FORT WORTH - As many as 20 Fort Worth
police officers are under investigation by police internal affairs on reports that they were celebrating with an off-duty officer before he was involved in a collision in his unmarked city vehicle that
killed a mother of two
, officials said Tuesday.
Also Tuesday, the department released more details about the Dec. 11 crash, including that officer Jesus Cisneros was traveling at least twice the posted speed limit of 35 mph when his vehicle and Sonia Baker's PT Cruiser collided.
The department has already reported that Cisneros' blood-alcohol content measured 0.17, more than twice the legal limit of 0.08.
Cisneros resigned Monday, the same day that he turned himself in on a warrant accusing him of intoxication manslaughter. Cisneros was released from jail on $25,000 bail.
Police Chief Jeff Halstead said Tuesday that he reluctantly accepted Cisneros' resignation because he was in the final steps of firing the officer.
An internal investigation will continue to determine where Cisneros was before the crash, why he was driving his city vehicle without authorization, and whether the officers he was with that night violated department policy, Halstead said.
"I'm sending a signal out to everyone that works within this organization - civilians, sworn [officers], administrative, supervisory - everyone has a duty to step in and take care of one another," Halstead said.
"I think that night it didn't happen, and that's frustrating."
Cisneros was driving a Toyota Highlander west in the 3800 block of Columbus Trail about 2:25 a.m. when Baker, who was southbound on Evening Star Drive, tried to turn in front of him onto Columbus Trail. She was headed for a fast-food restaurant.
After the collision, Baker was pronounced dead at the scene, and Cisneros was injured. Tests on blood taken at a hospital emergency room found the 0.17 blood-alcohol level.
Lt. Paul Henderson, Halstead's chief of staff, said the preliminary investigation has found no evidence to suggest that Baker ran a stop sign or had any fault in the collision.
"Right now the preliminary reports are showing that because he was driving twice the speed limit, she did not have a chance to see him," Henderson said.
Cisneros evidently was at a party at The Pour House on West Seventh Street before the crash. Henderson said investigators are looking into reports that 10 to 20 other officers were also present. The investigation also involves three off-duty officers, including two sergeants, who were working security at the bar that night.
"Culpability is what it's really about," Henderson said. "Determining culpability of those present, whether they were working there off-duty or whether they were attending the celebration.
"We're trying to determine what their culpability is, if they had any."
Halstead said the internal investigators are exploring whether officers knowingly let Cisneros leave the bar intoxicated and whether they were aware that he was driving a city vehicle without authorization.
"If there are other violations of policy that existed that night, every single one of them will be addressed in a manner consistent with the way the organization has addressed them in the past," Halstead said.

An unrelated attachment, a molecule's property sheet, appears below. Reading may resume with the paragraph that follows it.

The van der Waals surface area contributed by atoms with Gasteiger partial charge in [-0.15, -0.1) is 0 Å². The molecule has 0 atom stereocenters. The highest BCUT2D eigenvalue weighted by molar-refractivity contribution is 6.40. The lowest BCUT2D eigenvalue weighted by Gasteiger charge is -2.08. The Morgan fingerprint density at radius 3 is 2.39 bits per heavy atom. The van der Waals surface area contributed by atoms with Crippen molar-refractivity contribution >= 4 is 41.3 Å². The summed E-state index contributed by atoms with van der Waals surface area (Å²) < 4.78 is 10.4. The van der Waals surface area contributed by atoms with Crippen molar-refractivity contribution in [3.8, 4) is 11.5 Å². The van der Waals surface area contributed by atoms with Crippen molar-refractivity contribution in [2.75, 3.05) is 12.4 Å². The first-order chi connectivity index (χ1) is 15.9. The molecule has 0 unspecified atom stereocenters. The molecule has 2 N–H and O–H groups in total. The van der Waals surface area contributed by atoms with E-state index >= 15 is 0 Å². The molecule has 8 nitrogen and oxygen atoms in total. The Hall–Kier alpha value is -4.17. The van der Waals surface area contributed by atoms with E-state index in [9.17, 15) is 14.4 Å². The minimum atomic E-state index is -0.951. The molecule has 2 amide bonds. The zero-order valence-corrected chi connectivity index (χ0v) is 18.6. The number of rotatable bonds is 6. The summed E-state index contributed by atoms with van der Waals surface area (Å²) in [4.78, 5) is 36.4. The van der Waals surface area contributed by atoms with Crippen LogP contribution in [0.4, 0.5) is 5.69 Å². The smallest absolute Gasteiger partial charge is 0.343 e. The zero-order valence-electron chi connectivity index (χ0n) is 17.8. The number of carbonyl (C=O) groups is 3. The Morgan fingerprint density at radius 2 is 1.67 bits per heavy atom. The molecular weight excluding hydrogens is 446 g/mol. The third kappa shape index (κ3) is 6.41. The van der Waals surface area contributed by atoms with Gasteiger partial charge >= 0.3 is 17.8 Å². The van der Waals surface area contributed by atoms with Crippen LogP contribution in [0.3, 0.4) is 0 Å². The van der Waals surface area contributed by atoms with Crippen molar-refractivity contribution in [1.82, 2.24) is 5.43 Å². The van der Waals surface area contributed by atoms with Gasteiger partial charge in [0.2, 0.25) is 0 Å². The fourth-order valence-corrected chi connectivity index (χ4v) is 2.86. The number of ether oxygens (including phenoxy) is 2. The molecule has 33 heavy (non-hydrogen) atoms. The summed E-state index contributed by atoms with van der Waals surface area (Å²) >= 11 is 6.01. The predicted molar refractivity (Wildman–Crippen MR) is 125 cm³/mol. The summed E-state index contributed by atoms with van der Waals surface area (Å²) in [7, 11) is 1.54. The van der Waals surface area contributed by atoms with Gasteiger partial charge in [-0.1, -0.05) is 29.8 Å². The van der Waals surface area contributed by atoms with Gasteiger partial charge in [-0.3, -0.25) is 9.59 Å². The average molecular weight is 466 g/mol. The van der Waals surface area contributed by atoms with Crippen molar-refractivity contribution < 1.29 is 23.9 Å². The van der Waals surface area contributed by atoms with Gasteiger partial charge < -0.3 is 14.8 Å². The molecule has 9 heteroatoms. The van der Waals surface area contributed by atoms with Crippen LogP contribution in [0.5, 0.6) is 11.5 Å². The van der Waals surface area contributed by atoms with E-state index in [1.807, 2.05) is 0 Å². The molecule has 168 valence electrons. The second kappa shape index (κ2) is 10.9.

The chief said he is also ordering an audit of vehicle procedures "to ascertain what steps can be taken from this point to ensure officers who are not authorized to use department vehicles outside of their duty hours are in compliance."
"Preliminary information indicates [Cisneros] was not authorized to use this vehicle after hours and does not have take-home privileges," Halstead said.
Carolyn Beck, a Texas Alcoholic Beverage Commission spokeswoman, confirmed Tuesday that the state agency is investigating where Cisneros had been drinking.
'This needs to stop'
Police officers should be held to a high standard of scrutiny 24 hours a day, Halstead said.
"I want all our employees to understand I expect their behavior off-duty to be just as exceptional as their behavior on-duty," he said.
The chief said he plans to work with the department's peer counselors, chaplain and employee groups to encourage employees to report off-duty behavior that violates department policy and the law. He said he also hopes to create a culture in which employees seek help for themselves and their colleagues.
"We stand here with photos and depictions of fallen officers, some of those killed by drivers, and yet this still occurred?" Halstead said as he spoke to reporters gathered in the department's memorial room in the downtown headquarters. "I think that's the point of the investigation."
This year, three Fort Worth officers have been indefinitely suspended after being arrested on DWI charges while off-duty. Officers Autumn Wheat and P. Payton were initially given 30-day suspensions in lieu of indefinite suspensions but were later fired after being convicted on the
The third officer, E.G. Carr, was indefinitely suspended just over a month after his arrest. Halstead has told the Star-Telegram that he fired Carr before his case went to trial because a dash-cam video shows that the off-duty officer was combative with Keller police.
"In my tenure as chief, there have been too many arrests of our personnel for DWI incidents," Halstead said Tuesday. "This needs to stop. I will not tolerate it."
Halstead said he talked to Baker's husband, Demond "Mario" Baker, Tuesday afternoon and promised to do everything he can to see that justice prevails. Halstead said he told Baker that he would be honored to walk with him and his family in a Mothers Against Drunk Driving event in April in memory of Sonia Baker.